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Posts from the ‘Energy’ Category

Comparing Apples to Apples: Understanding Government Ratings

Air conditioners, furnaces and heat pumps all have different regulations and different rating criteria. It is important to keep these ratings in mind when you are comparing various systems from different manufacturers as they will tell you the true performance characteristics of each. Because these can be confusing to read, below is a brief summary on the ratings and what they mean.

SEER – This stands for “Seasonal Energy Efficiency Ratio” and is simply the average efficiency at which your central air conditioner will run during various conditions. An average is used because the efficiency performance will change from the hottest summer months to the warm spring or fall months. The U.S. currently has a minimum SEER rating of 13 for all central air conditioners. High efficiency systems are rated above 16 SEER and deliver the most energy savings throughout the year.

EER – This stands for “Energy Efficiency Rating.” This is a peak load rating, which tells you how efficiently your air conditioner will perform on the hottest days. This rating is important to consider if you live in very hot, dry areas that remain hot most of the year as the system will be at or near peak load more often. EER’s range from 8 to more than 15 and should not be confused with SEER ratings. An EER rating over 12 is excellent. Some systems have very good SEER ratings, but are compromised on their peak load performance. If you live in a hot area you should evaluate both SEER and EER to keep your electricity bill low in the summer. If you are in a more moderate climate zone it would be better to focus on the SEER ratings.

HSPF – This stands for “Heating Seasonal Performance Factor” and is a rating used to describe a system’s heat pump efficiency. These ratings range from 8 to more than 13 HSPF. As with SEER and EER, a higher number represents a more efficient system. If you’re using a heat pump with another heating source, such as a gas furnace, the HSPF will only be reflective of the heat pump and not the duel system capacity.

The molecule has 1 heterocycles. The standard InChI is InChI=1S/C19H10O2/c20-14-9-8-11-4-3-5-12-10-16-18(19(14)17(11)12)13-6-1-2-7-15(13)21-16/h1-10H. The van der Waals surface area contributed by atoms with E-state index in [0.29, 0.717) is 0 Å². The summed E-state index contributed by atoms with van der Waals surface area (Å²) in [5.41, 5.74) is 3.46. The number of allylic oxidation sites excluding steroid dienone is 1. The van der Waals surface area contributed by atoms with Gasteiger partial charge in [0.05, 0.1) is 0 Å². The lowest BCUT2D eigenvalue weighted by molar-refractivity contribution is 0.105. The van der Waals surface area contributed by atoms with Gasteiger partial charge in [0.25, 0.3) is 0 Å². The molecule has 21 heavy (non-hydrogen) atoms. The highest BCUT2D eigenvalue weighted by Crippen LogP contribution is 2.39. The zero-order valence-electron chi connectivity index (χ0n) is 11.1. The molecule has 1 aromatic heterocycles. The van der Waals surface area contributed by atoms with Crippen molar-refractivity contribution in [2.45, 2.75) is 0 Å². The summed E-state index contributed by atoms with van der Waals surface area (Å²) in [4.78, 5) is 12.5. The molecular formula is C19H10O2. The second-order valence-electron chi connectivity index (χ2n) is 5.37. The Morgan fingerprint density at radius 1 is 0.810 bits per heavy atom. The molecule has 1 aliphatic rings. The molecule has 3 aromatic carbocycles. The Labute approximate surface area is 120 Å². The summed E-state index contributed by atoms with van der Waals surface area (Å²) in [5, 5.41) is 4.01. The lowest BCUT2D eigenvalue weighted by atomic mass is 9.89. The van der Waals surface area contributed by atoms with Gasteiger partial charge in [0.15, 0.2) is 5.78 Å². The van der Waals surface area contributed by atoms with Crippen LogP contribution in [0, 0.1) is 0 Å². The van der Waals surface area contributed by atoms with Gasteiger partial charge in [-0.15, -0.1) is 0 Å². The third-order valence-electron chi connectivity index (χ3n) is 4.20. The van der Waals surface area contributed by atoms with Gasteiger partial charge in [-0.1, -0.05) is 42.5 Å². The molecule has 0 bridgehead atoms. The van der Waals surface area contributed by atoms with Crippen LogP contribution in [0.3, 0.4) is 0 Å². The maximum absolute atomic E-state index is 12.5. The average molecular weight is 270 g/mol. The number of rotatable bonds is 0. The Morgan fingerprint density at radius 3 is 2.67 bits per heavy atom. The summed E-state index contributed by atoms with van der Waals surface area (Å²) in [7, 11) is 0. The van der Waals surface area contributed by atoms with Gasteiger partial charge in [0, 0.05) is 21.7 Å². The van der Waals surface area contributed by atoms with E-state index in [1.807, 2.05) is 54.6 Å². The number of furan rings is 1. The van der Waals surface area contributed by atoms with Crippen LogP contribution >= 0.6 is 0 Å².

AFUE – This stands for “Annual Fuel Utilization Efficiency” and is the standard efficiency rating for furnaces that burn fossil fuels like natural gas or heating oil. AFUE ratings are expressed in terms of efficiency percentages where the lowest efficiency equipment might have AFUEs of around 70% and the highest efficiencies are more than 90%.

You may not realize it, but the United States has some of the highest minimum efficiency standards for air conditioning in the world. These standards were put into practice over the past 20 to 30 years as the adoption of central air conditioning in the U.S. was expanding rapidly. These regulations were required to make sure the increase in power used for air conditioning did not put too much stress on the electric power grid, and also to help reduce environmental impacts.

Chandra Gollapudi
Efficiency and Regulation, Air Conditioning
Emerson Climate Technologies

Update on Energy Regulations

Constant changes to energy regulations result in increasing efficiency levels.  For example, today’s allowable federal minimum energy efficiency level for reach-in refrigerators and freezers is actually the same as the voluntary standards set by ENERGY STAR in 2001.  The 2010 ENERGY STAR 2.0 standards were base lined to capture the top 25 percent of energy performers. Since 2011, the EPA requires third party lab testing for the ENERGY STAR program.

The EPA recently points out that nearly 65% of commercial refrigerators and freezers are ENERGY STAR approved, so it is once again time to baseline the top 25% and revise the specification.  Version 3.0 specification becomes effective sometime in 2014.

The constant changes to energy and environmental standards present challenges for refrigeration equipment manufacturers.  Read more about these and other useful information by clicking on the link below for the Emerson white paper “Status of energy regulations for commercial refrigeration equipment”:

Craig Raney
Director of Marketing, Refrigeration
Emerson Climate Technologies

Technology in Action: Better Enterprise Management

This is the fourth in a series of posts on key presentations from Emerson’s 2013 Technology in Action Conference. 

In a 2013 Technology in Action Conference (TAC) session, Retail Solutions product managers Sam Smith and Randy Stocker shared their knowledge on setting up store controllers for better enterprise management with attendees.

Sam discussed best practices for improving energy and store management. He shared insight into effectively managing logs and filtering alarms based on priority in order to get usable data to your enterprise for troubleshooting and better enterprise management.

In addition, Randy talked about how using a standard nomenclature for equipment can make a significant difference in efficiently and effectively managing alarms. Because of Emerson’s experience with alarm monitoring and management through its ProAct Service Center, we provide naming recommendations to our customers for consistency.